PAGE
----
The BBC has been England’s (and the world’s) most reliable source of news for longer than any of us have been alive. One of the reasons it has stayed at the top is how the BBC updates itself over the ages. For the internet age, it dove into the world of interactive content.
It’s a stunning series of experiments. The idea is to take data and present it to people in entertaining new ways, such that they are interacting with it. From knowing your body better to interactive chemistry experiments, you’ll see it all here.
1. Biggest Bangs: Interactive Chemistry Experiments
This isn’t the first interactive YouTube video you’ll see, but it’s the best made one. Go into the BBC’s laboratories to create your own experiments, looking to make the biggest explosion.
Biggest Bangs gives you eight elements: hydrogen, sodium, sulfur, nitrogen, chlorine, oxygen, iodine, and aluminum. Select any two to mix them, and see the experiment on YouTube.
The narrator explains the science behind what’s happening, with the BBC’s typical dry sense of humor. Repeat the experiments with as many elements as you can, all in the quest to find which one makes the biggest bang!
Let’s imagine you got two new vehicles. One is a drilling machine, boring through anything the crust of the Earth has to offer, going all the way to its core. The other is a submarine capable of going to depths in our oceans that no one has ever been. What would you see?
Find out on this Journey to the Center of the Earth, which you can view in any desktop web browser. Scroll down to make the two vehicles travel downwards towards the “Earth’s center”, with each scroll taking you deeper. The site will show you fun facts along the way, like the deepest marine life recorded by humans, or the deepest water well dug by hand.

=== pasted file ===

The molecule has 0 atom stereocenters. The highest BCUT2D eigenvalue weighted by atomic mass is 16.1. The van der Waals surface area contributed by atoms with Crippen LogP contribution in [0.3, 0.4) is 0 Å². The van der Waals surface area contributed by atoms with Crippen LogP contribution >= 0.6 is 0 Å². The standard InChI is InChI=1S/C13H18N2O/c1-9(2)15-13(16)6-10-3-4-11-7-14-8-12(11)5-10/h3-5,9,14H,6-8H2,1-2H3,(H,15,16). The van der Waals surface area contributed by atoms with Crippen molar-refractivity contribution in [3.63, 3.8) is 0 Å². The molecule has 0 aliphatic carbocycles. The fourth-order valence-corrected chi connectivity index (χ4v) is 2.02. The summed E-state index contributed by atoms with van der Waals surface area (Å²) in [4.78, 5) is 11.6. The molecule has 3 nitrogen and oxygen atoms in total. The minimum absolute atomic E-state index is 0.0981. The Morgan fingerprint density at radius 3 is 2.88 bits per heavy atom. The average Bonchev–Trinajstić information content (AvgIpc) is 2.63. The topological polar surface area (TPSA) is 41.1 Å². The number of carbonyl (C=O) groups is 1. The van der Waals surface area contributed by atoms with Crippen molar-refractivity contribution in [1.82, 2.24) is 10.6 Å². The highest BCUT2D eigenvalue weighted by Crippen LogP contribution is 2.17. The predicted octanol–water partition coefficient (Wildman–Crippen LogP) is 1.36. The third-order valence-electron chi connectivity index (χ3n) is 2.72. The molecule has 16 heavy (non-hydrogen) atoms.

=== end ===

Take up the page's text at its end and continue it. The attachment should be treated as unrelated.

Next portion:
It’s a fascinating look at all the things that lie beneath us, but which we never pay much attention to. It’s also a wonderful way to teach your kids about everyday science.
After you scroll down into the depths of our planet, do the opposite to explore the vastness of space. This interactive site works the same way, but instead of two vehicles side-by-side, you’re propelling a rocket.
With each scroll, you’ll go further into space, watching the colors change as you go outward and outward. Find out how far Yuri Gagarin had to go to be the first man in space, or be amazed by the distance between the Earth and the Sun.
Can you make it to the heliosphere, otherwise known as the outer edges of our solar system? And if you can, find out how much more scrolling it would take to reach the edge of the universe as we know it.
The human body is an incredible, complex mechanism. If you stop and think about it, it’s a wonder that the number of things working in our body can function so efficiently. Want to find out what your body is actually made up of?
The “How Much of Your Body Is You” asks for your birth date, age, sex, height, and weight. It then spits out four data charts: body shop, body count, body size, and body builder.
In this, you will find things like how much of your body is oxygen, and even its value. BBC can estimate the total elemental value of your entire body right now. It will also show how much data is stored in your DNA, or how much of your body is water. It’s a fascinating glimpse into everything that makes you who you are right now.
You have never seen anything like this, folks. The BBC created the last resource you’ll ever need on World War I. And with it, you get this one interactive episodes, where you get to be a part of the action.
The interactive episode makes you take the role of a commanding officer in the middle of a firefight. You will make decisions that are life or death for your soldiers, and for you. And at every stage, you will get a small assessment of your skills. It’s kind of like playing a game, only a whole lot better because it’s based on real life. While the characters are fictional, the situations and the decisions come from true stories from military veterans.
Looking back on things now, we forget how tough times really were back then. But do you think you have it in you to survive World War I? Find out.
What’s Your Favorite BBC Project?
The BBC has 500 free audio documentaries online, and regularly makes some of the best content on the web available for free.
What’s your favorite BBC project? Do we have any Planet Earth fans here?